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Devanagari
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factoids
OXFORD UNIVERSITY PRESS LAST = SALOMON TITLE = INDIAN EPIGRAPHY: A GUIDE TO THE STUDY OF INSCRIPTIONS IN SANSKRIT, PRAKRIT, AND THE OTHER INDO-ARYAN LANGUAGES SERIES = SOUTH ASIA RESEARCHPP=39–41, |region=India and NepalProto-Sinaitic script>Proto-Sinaitic[a]|footnotes=[a] The Semitic origin of the Brahmic scripts is not universally agreed upon.BrāhmÄ« script>BrāhmÄ«Gupta script>GuptaNāgarÄ« script>NāgarÄ«Gurmukhi script>Gurmukhi, NandinagariGujarāti script>GujaratiMoḍī|unicode=U+0900–U+097F Devanagari, U+A8E0–U+A8FF Devanagari Extended, U+1CD0–U+1CFF Vedic Extensions|iso15924=Deva
}}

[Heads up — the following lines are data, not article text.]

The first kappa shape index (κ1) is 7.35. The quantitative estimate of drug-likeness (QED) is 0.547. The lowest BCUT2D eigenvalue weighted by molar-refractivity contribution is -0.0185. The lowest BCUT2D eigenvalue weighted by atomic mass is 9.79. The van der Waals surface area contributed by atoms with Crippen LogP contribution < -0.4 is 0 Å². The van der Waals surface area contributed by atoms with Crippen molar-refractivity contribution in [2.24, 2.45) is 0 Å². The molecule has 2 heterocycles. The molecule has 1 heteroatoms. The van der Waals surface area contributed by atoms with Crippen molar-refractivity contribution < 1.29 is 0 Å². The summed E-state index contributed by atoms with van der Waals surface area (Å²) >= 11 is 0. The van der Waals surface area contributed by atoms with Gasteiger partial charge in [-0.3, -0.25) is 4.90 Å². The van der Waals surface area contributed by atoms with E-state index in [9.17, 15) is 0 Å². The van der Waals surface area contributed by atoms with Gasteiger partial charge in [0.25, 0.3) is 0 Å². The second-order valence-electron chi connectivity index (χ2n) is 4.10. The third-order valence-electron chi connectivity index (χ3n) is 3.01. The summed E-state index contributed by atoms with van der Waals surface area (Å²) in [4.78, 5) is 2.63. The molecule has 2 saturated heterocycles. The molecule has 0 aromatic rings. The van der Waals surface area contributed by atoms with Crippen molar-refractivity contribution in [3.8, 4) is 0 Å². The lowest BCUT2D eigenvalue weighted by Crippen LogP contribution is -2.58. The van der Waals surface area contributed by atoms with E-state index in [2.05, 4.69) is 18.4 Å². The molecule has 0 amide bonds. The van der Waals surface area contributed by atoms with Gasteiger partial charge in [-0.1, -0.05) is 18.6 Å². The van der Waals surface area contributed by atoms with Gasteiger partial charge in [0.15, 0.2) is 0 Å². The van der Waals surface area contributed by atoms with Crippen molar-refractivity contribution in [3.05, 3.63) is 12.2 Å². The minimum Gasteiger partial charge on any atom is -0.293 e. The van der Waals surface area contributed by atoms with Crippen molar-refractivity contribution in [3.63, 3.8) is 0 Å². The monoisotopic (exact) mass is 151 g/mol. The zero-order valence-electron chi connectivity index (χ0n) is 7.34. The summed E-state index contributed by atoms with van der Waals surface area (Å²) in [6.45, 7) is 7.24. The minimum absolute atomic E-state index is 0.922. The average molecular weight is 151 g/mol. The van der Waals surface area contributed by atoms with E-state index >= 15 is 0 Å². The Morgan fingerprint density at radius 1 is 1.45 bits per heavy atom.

{{Devanagari abugida sidebar}}{{brahmic}}Devanagari ({{IPAc-en|ˌ|d|eɪ|v|ə|ˈ|n|ɑː|ɡ|ər|iː}} {{respell|DAY|və|NAH|gər|ee}}; , {{IAST3|Devanāgarī}}, a compound of "deva" and "nāgarī" ; Hindi pronunciation: {{IPA-hi|deːʋˈnaːɡri|}}), also called Nagari (Nāgarī, ),Kathleen Kuiper (2010), The Culture of India, New York: The Rosen Publishing Group, {{ISBN|978-1615301492}}, page 83 is an abugida (alphasyllabary) used in India and Nepal. It is written from left to right, has a strong preference for symmetrical rounded shapes within squared outlines, and is recognisable by a horizontal line that runs along the top of full letters. In a cursory look, the Devanagari script appears different from other Indic scripts such as Eastern Nagari, Odia, or Gurmukhi, but a closer examination reveals they are very similar except for angles and structural emphasis.George Cardona and Danesh Jain (2003), The Indo-Aryan Languages, Routledge, {{ISBN|978-0415772945}}, pages 72-74; Quote: "(...) has a strong preference for symmertrical shapes, especially squared outlines and right angles (...)".The Nagari script has roots in the ancient Brāhmī script family.George Cardona and Danesh Jain (2003), The Indo-Aryan Languages, Routledge, {{ISBN|978-0415772945}}, pages 68-69 Some of the earliest epigraphical evidence attesting to the developing Sanskrit Nagari script in ancient India, in a form similar to Devanagari, is from the 1st to 4th century CE inscriptions discovered in Gujarat.{{Google books|0bkMAAAAIAAJ|Gazetteer of the Bombay Presidency}}, Rudradaman’s inscription from 1st through 4th century CE found in Gujarat, India, Stanford University Archives, pages 30-45, particularly Devanagari inscription on Jayadaman's coins pages 33-34 The Nagari script was in regular use by the 7th century CE and it was fully developed by about the end of first millennium. The use of Sanskrit in Nagari script in medieval India is attested by numerous pillar and cave temple inscriptions, including the 11th-century Udayagiri inscriptions in Madhya Pradesh,Michael Willis (2001), Inscriptions from Udayagiri: locating domains of devotion, patronage and power in the eleventh century, South Asian Studies, 17(1), pages 41-53 and an inscribed brick found in Uttar Pradesh, dated to be from 1217 CE, which is now held at the British Museum.Brick with Sanskrit inscription in Nagari script, 1217 CE, found in Uttar Pradesh, India (British Museum) The script's proto- and related versions have been discovered in ancient relics outside of India, such as in Sri Lanka, Myanmar and Indonesia; while in East Asia, Siddha Matrika script considered as the closest precursor to Nagari was in use by Buddhists.Wayan Ardika (2009), Form, Macht, Differenz: Motive und Felder ethnologischen Forschens (Editors: Elfriede Hermann et al.), Universitätsverlag Göttingen, {{ISBN|978-3940344809}}, pages 251-252; Quote: "Nagari script and Sanskrit language in the inscription at Blangjong suggests that Indian culture was already influencing Bali (Indonesia) by the 10th century CE." Nagari has been the primus inter pares of the Indic scripts.George Cardona and Danesh Jain (2003), The Indo-Aryan Languages, Routledge, {{ISBN|978-0415772945}}, pages 75-77 It has long been used traditionally by religiously educated people in South Asia to record and transmit information, existing throughout the land in parallel with a wide variety of local scripts (such as Modi, Kaithi, and Mahajani) used for administration, commerce, and other daily uses.The Devanagari script is used for over 120 languages,Devanagari (Nagari), Script Features and Description, SIL International (2013), United States making it one of the most used and adopted writing systems in the world.WEB,weblink Devanagari script, omniglot.com, David Templin, 5 April 2015, Among the languages using it – as either their only script or one of their scripts – are Hindi,Hindi, Omniglot Encyclopedia of Writing Systems and Languages Sanskrit, Pali, Awadhi, Bhojpuri, Braj Bhasha, Chhattisgarhi, Haryanvi, Magahi, Nagpuri, Rajasthani, Bhili, Dogri, Marathi, Nepali, Maithili, Kashmiri, Konkani, Sindhi, Bodo, Nepalbhasa, Mundari and Santali. The Devanagari script is closely related to the Nandinagari script commonly found in numerous ancient manuscripts of South India,George Cardona and Danesh Jain (2003), The Indo-Aryan Languages, Routledge, {{ISBN|978-0415772945}}, page 75Reinhold Grünendahl (2001), South Indian Scripts in Sanskrit Manuscripts and Prints, Otto Harrassowitz Verlag, {{ISBN|978-3447045049}}, pages xxii, 201-210 and it is distantly related to a number of southeast Asian scripts.Devanagari script has 47 primary characters, of which 14 are vowels and 33 are consonants. The ancient Nagari script for Sanskrit had two additional consonantal characters. Unlike the Latin alphabet, the script has no concept of letter case.Akira Nakanishi, Writing systems of the World, {{ISBN|978-0804816540}}, page 48 Generally the orthography of the script reflects the pronunciation of the language.